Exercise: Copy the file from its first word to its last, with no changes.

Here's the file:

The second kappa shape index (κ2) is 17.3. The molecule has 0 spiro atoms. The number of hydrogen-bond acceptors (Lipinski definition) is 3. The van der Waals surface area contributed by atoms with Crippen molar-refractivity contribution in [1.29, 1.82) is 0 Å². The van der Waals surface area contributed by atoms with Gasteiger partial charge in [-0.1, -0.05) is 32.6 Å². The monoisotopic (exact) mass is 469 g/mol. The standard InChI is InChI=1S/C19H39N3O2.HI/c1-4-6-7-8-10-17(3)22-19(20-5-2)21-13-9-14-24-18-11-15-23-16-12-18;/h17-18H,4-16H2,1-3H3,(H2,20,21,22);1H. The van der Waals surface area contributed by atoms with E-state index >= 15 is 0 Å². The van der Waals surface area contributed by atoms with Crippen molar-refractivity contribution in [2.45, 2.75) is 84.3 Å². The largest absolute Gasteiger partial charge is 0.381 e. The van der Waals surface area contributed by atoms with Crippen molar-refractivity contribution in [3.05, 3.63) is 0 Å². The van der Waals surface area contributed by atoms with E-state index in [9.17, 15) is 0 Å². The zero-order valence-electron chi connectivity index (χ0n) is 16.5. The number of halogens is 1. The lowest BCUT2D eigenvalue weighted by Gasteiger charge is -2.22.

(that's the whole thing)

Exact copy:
The second kappa shape index (κ2) is 17.3. The molecule has 0 spiro atoms. The number of hydrogen-bond acceptors (Lipinski definition) is 3. The van der Waals surface area contributed by atoms with Crippen molar-refractivity contribution in [1.29, 1.82) is 0 Å². The van der Waals surface area contributed by atoms with Gasteiger partial charge in [-0.1, -0.05) is 32.6 Å². The monoisotopic (exact) mass is 469 g/mol. The standard InChI is InChI=1S/C19H39N3O2.HI/c1-4-6-7-8-10-17(3)22-19(20-5-2)21-13-9-14-24-18-11-15-23-16-12-18;/h17-18H,4-16H2,1-3H3,(H2,20,21,22);1H. The van der Waals surface area contributed by atoms with E-state index >= 15 is 0 Å². The van der Waals surface area contributed by atoms with Crippen molar-refractivity contribution in [2.45, 2.75) is 84.3 Å². The largest absolute Gasteiger partial charge is 0.381 e. The van der Waals surface area contributed by atoms with Crippen molar-refractivity contribution in [3.05, 3.63) is 0 Å². The van der Waals surface area contributed by atoms with E-state index in [9.17, 15) is 0 Å². The zero-order valence-electron chi connectivity index (χ0n) is 16.5. The number of halogens is 1. The lowest BCUT2D eigenvalue weighted by Gasteiger charge is -2.22.